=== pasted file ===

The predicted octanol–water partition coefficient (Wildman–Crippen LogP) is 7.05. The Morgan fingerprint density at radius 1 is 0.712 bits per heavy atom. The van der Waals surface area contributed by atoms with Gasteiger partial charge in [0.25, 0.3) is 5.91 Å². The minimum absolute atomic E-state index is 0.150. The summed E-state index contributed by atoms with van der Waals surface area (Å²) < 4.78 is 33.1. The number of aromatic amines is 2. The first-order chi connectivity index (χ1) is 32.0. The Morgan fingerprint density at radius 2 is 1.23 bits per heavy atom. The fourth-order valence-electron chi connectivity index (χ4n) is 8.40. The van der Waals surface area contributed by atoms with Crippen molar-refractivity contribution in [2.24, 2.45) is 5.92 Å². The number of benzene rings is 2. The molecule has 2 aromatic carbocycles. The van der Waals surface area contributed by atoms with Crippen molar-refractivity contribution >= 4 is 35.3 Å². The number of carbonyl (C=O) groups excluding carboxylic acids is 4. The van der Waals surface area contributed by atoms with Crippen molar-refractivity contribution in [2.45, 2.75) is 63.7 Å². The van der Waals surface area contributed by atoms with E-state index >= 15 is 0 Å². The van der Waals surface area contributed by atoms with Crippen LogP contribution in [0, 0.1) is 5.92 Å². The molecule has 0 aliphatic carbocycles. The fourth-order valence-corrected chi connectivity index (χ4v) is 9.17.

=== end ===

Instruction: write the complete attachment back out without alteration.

The predicted octanol–water partition coefficient (Wildman–Crippen LogP) is 7.05. The Morgan fingerprint density at radius 1 is 0.712 bits per heavy atom. The van der Waals surface area contributed by atoms with Gasteiger partial charge in [0.25, 0.3) is 5.91 Å². The minimum absolute atomic E-state index is 0.150. The summed E-state index contributed by atoms with van der Waals surface area (Å²) < 4.78 is 33.1. The number of aromatic amines is 2. The first-order chi connectivity index (χ1) is 32.0. The Morgan fingerprint density at radius 2 is 1.23 bits per heavy atom. The fourth-order valence-electron chi connectivity index (χ4n) is 8.40. The van der Waals surface area contributed by atoms with Crippen molar-refractivity contribution in [2.24, 2.45) is 5.92 Å². The number of benzene rings is 2. The molecule has 2 aromatic carbocycles. The van der Waals surface area contributed by atoms with Crippen molar-refractivity contribution >= 4 is 35.3 Å². The number of carbonyl (C=O) groups excluding carboxylic acids is 4. The van der Waals surface area contributed by atoms with Crippen molar-refractivity contribution in [2.45, 2.75) is 63.7 Å². The van der Waals surface area contributed by atoms with E-state index >= 15 is 0 Å². The van der Waals surface area contributed by atoms with Crippen LogP contribution in [0, 0.1) is 5.92 Å². The molecule has 0 aliphatic carbocycles. The fourth-order valence-corrected chi connectivity index (χ4v) is 9.17.